As Lithuania is marking its 20th anniversary of independence from the Soviet Union, the country’s achievements in the new era are being questioned.
On March 11, 1990, Lithuania became the first republic to declare independence from the Soviet Union, though it was actually only achieved a year later.
The country’s Parliament has held a special session to commemorate the event. President Dalia Grybauskaite, wearing a national costume, greeted the citizens and international guests with a solemn speech.
The celebrations featured a special service in the main cathedral, a military parade, concerts and firework displays. Among foreign guests who came to the celebration were the presidents of Poland, Finland, Slovenia and the leaders of the other Baltic States, Latvia and Estonia, as well as many other high-ranking international guests from many countries, reports information agency RIA-Novosti.
However, the overall atmosphere in the country, which more recently became a member of the EU, is not to be called festive.
When Lithuania joined the Union in 2004, it witnessed a short boost in its economy. However, later the economic crunch left the country struggling with the aftermath of the crisis, without much help from the older members of the EU.
Unemployment in the country has soared to 16 per cent during the last year, causing mass protests.
Despite the speeches of politicians who acclaim the country’s entrance to the EU, many doubt that the country has gained any benefit from the membership.
Meanwhile, relations with Russia seem to be improving.
At the festivities, Russia was represented by the Minister of Transport, Igor Levitin. Earlier, Russian president Dmitry Medvedev turned down the invitation because of a busy schedule.
Levitin, also head of the Russian-Lithuanian intergovernmental commission, said in his interview to the information agency Itar-Tass that relations between Russia and Lithuania should be brought to a completely new level. He said that the two countries have always collaborated on the economic level. However, recently the political aspect of the bilateral relations has weakened.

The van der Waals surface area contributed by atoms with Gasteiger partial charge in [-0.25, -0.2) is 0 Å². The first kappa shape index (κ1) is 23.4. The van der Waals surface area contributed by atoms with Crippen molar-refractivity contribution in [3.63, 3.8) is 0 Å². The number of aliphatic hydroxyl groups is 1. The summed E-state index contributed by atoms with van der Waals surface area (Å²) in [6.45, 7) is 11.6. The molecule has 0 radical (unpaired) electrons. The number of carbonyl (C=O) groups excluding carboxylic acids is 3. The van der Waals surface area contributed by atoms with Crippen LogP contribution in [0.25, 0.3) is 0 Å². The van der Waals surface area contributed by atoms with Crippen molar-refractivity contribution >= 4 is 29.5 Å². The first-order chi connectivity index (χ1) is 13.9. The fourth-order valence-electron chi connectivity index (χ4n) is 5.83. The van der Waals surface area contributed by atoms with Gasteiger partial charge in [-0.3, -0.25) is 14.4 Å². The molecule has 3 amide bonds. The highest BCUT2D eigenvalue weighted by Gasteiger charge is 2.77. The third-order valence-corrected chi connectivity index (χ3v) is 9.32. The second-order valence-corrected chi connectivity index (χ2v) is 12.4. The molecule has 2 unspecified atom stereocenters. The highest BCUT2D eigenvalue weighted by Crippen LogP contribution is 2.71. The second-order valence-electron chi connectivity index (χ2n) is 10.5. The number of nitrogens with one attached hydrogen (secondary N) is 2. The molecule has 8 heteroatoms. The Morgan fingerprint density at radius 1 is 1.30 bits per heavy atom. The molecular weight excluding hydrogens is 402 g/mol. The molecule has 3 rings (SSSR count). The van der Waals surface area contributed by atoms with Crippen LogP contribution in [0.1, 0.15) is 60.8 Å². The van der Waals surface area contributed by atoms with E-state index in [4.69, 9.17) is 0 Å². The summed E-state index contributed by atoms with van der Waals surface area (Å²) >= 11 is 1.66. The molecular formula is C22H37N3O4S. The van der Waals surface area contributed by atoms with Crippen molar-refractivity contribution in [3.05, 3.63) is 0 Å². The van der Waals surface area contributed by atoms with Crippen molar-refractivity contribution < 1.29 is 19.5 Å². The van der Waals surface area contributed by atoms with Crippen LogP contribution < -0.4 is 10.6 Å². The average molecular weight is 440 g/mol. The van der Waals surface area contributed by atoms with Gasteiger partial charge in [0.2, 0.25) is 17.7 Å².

The Minister also noted the importance of cultural exchanges between the countries. Levitin said that the commission he heads is working on a new treaty between Russia and Lithuania that will concern culture, policies in science and work with youth. He added that it is impossible to rule out cultural exchange by some political measures from above.
Levitin also touched upon relaxation of the visa regime for Lithuanians entering the Kaliningrad Region. He said that Russia is ready to abolish visas for Lithuanian citizens who wish to enter the area, but in return Lithuania has to make similar steps. The issue, however, is to be resolved within the framework of EU. Earlier, Vilnius spoke about abolishing visas to visit a narrow strip along the border between the two countries.
A former European parliamentarian, Giulietto Chiesa, claims that situation in Lithuania is one of the worst in Europe now.
“Along with the other Baltic states, everybody there is not in a very good shape,” Chiesa told RT. “[The] economy of Lithuania shrank last year more than 18 per cent, according to my figures. The situation is not absolutely easy from [an energy] point of view. They shut down the Ignalina power station, previously agreed with the European Union, without any alternative, and now there is only some dream of changing, of substituting this source of energy with another power plant in the same place and which is very difficult to build. They need some kind of three billion-five billion euros to make this project which will begin to work in 2018 if they will reach the situation.”
“It seems that all the process of gaining real independence is being dictated by Brussels, by the European structure, without taking into account the real situation of the country,” Chiesa added. “It was a terrible economic mistake which has been decided in 2003-2004.”